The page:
- Sleuth out “secret warranties,” offered by automakers when they don’t want to do a recall, and you could get your car repaired for free.
- Shop around for car insurance every few years. You will almost always save; Also try shopping through a warehouse club.
- Raise your car insurance deductible and save 30 to 40%.
- Cancel your collision and comprehensive coverage when your car is not worth repairing.
- You can refinance a car loan, often at a much lower rate. Credit unions specialize in this.
- Pay down your debt, if you can, to raise your credit score, because the higher your score, the lower interest rate you will get on loans.
- Request a “security freeze” from Experian, Equifax and Trans-Union, to protect yourself --and your good credit-- from identity theft and keep your score high.
- Keep balances on credit cards at less than 30 percent of the credit limit and move money around on your cards, if possible, so all balances are under 30 percent.
- Request a higher credit limit as another way of improving your credit to debt ratio.
- Ask creditors to report positive information and delete single sins.
- Undergo rapid rescoring (available through mortgage brokers and lenders only) to get the highest possible score before taking out a mortgage.
- Negotiate for a lower interest rate on your credit cards.
Use your (non-retirement) savings to pay off your credit card debt.
Pay your credit cards off from highest to lowest interest.
- Price match to take advantage of all the best sales all at one store.
- Buy groceries when they are at their cheapest, rather than when you need them, and stockpile.
- Copy veteran grocery shoppers who share their best deals online at websites like BeCentsAble.net.
- Know the sale intervals —these are predictable— of the top 20 products you buy and get enough to last until the next sale.
- Use websites like CouponMom.com that tell you where to find the coupons you need, and how to match them with sales, instead of clipping them randomly.
- Frequent stores that double or triple coupons.
- Combine manufacturer coupons with store coupons.
- Learn to roll drugstore rebates from one shopping trip to the next to shop for free.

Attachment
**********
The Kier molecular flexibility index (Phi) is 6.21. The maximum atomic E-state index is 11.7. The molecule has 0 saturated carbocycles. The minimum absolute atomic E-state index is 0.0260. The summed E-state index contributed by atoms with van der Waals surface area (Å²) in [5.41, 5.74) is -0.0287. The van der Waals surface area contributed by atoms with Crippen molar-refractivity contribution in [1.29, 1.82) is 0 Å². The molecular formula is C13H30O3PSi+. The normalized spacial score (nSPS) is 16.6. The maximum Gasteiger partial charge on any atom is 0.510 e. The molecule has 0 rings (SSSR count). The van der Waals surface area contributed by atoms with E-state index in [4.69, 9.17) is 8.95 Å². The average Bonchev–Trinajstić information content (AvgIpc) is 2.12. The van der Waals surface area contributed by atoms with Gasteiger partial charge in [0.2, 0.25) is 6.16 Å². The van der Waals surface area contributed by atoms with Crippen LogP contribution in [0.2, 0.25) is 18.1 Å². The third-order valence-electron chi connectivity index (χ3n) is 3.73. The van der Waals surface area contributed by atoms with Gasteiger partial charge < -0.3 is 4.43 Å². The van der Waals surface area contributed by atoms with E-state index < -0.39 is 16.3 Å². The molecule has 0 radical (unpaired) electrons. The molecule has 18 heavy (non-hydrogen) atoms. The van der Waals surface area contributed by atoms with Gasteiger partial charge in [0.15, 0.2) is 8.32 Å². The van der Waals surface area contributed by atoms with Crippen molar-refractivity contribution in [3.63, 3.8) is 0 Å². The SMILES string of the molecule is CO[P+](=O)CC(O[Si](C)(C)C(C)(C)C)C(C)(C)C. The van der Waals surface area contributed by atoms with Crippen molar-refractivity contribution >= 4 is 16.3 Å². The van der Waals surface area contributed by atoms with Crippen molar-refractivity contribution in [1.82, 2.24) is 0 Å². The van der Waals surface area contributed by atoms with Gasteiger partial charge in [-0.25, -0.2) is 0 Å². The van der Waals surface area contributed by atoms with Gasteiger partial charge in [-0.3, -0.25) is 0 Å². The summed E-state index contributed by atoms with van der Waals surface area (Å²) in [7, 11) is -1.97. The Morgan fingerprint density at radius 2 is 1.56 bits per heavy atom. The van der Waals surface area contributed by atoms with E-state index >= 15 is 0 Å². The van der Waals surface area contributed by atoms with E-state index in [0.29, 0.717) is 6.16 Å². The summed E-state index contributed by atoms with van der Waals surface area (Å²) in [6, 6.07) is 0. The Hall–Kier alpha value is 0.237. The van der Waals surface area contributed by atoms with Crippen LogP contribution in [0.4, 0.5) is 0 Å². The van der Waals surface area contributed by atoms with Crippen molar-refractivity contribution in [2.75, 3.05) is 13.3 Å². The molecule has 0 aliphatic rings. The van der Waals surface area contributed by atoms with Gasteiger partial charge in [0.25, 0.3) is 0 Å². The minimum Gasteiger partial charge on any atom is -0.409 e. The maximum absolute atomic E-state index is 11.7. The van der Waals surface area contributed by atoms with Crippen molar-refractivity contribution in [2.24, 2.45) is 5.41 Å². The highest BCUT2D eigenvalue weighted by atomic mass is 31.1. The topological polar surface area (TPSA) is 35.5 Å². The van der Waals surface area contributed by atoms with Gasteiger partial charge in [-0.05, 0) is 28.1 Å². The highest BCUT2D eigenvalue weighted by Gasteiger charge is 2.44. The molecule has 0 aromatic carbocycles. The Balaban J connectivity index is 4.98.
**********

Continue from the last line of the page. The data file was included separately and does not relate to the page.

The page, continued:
- Form a grocery buying club to get groceries wholesale.
- See if there are grocery auctions in your area and bid instead of buying.
- Raise your health insurance deductible as high as you can afford to.
- Choose a high deductible health plan, which allows you to open a Health Savings Account to save money for medical expenses pre-tax.
- If you are healthy, pay lower premiums up front but a higher percentage when you go to the doctor.
- If you are young and healthy, you may be able to get private insurance for less than your employer plan.
- Make sure your kid’s college isn’t charging for health insurance if they are covered by your policy —this is common!
- Go generic with your medications
- Choose an older medication that works well but is less expensive or try a different (less expensive) drug in the same class.
- Split pills: buy larger dosage pills and cut them in half. Or grow pills: Buy one large dosage pill instead of a bunch of small dosage pills. (Ask your doctor if this appropriate for the meds you take.)
- Get medications for free through a pharmaceutical assistance program.
- Shop around for medical tests like MRIs and blood tests.
- Get a discount on a hospital stay by offering to pay cash in advance for a flat fee.
- Hire a medical billing advocate to find and fight errors on your hospital bill.
- Apply for “free care funds” if you are unable to pay your hospital bills.